Our text then takes its place as one of these encouragements to steadfast constancy, endurance, in the Christian life—to what we call to-day "perseverance." The "weakness," "infirmity," to which it refers is to be taken, therefore, in the broadest sense. No doubt its primary reference may be to the remnant of indwelling sin, not yet eradicated and the source of all the Christian's weaknesses. But it is not confined to this. It includes all that comes to a Christian as he suffers with Christ; all that is included in our Lord's requirement of denying ourselves and taking up our cross. Paul's life of suffering for the Gospel's sake may be taken by us, as it, doubtless, was felt by him as he penned these words, as an illustration of the breadth of the meaning of the word. He who would live godly must in every age suffer a species of persecution; a species, differing in kind with the tone and temper and quality of each age, but always persecution. He who would follow after Christ must meet with many opposers. A strenuous life is the Christian life in the world; it is appropriately designated a warfare, a fight. But we are weak. And the weakness meant is inelusive of all human weaknesses in the stress of the great battle.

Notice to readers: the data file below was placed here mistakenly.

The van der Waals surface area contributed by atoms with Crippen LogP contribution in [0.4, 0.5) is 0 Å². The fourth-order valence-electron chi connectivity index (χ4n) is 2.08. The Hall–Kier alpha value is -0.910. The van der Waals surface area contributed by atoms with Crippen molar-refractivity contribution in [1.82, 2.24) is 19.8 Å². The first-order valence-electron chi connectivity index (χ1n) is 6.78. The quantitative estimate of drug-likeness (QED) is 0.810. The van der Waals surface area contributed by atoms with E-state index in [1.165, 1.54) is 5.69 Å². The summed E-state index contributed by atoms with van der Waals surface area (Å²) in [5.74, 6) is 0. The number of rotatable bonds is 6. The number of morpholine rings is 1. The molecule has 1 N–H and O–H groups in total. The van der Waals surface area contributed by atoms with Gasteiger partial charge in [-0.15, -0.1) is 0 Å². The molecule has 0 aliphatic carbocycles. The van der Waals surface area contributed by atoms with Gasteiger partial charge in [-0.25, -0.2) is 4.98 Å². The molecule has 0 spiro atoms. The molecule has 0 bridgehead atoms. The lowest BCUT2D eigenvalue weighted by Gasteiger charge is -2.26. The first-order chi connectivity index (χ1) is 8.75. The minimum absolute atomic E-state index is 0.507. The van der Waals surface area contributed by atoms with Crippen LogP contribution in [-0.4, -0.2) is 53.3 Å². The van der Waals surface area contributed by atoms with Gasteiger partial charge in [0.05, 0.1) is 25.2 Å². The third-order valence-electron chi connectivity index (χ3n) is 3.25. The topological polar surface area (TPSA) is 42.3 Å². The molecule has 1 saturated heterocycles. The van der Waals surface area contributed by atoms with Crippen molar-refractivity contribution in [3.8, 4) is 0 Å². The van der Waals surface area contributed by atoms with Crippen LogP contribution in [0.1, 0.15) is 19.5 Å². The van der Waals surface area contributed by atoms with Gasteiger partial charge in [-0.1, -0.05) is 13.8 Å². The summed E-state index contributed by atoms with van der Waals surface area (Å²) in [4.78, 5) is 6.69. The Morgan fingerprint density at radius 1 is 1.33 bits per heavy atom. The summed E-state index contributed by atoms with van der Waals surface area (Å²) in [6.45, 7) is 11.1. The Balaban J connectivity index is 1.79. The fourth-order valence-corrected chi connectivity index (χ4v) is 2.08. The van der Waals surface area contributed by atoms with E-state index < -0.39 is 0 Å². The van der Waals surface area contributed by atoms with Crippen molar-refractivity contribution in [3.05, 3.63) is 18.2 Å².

The encouragement which Paul offers us in this our confessed weakness, is the ever-present aid of the Holy Ghost. We are not to be left to tread the path, to fight the fight, alone; the Spirit ever "helpeth" our weakness, "takes our burden on Himself, in our stead and yet along with us," as the double compound word expresses. He does not take it away from us and bear it wholly Himself, but comes to our aid in bearing it, receiving it also on His shoulders along with us. In giving this encouragement of the ever-present aid of the Spirit in our weakness, the Apostle adds an illustration of it. And it is exceedingly striking that, in seeking an illustration of it, the Apostle thinks at once of the sphere of prayer. It shows his estimate of the place of prayer in the Christian struggle, that in his eye, prayer is really "the Christian's vital breath." Our weakness, he seems to say, is helped primarily by the Spirit through His inditing our prayers for us. Perhaps this will not seem strange to us if we will fitly consider what the Christian life is, in its dependence on God; and what prayer is, in its attitude of dependence on God. Prayer is, in a word, the correlate of religion. The prayerful attitude is the religious attitude. And that man is religious who habitually holds toward God, in life and thought, in act and word, the attitude of prayer. Is it not fitting, after all, that Paul should encourage the Christian man, striving to live a Christian life—denying himself and taking up his cross and following Christ—by assuring him primarily that the Holy Ghost is ever present, helping him in his weakness, to this effect that his attitude towards God in his conscious dependence on Him, should be kept straight? For this it is to help us in prayer.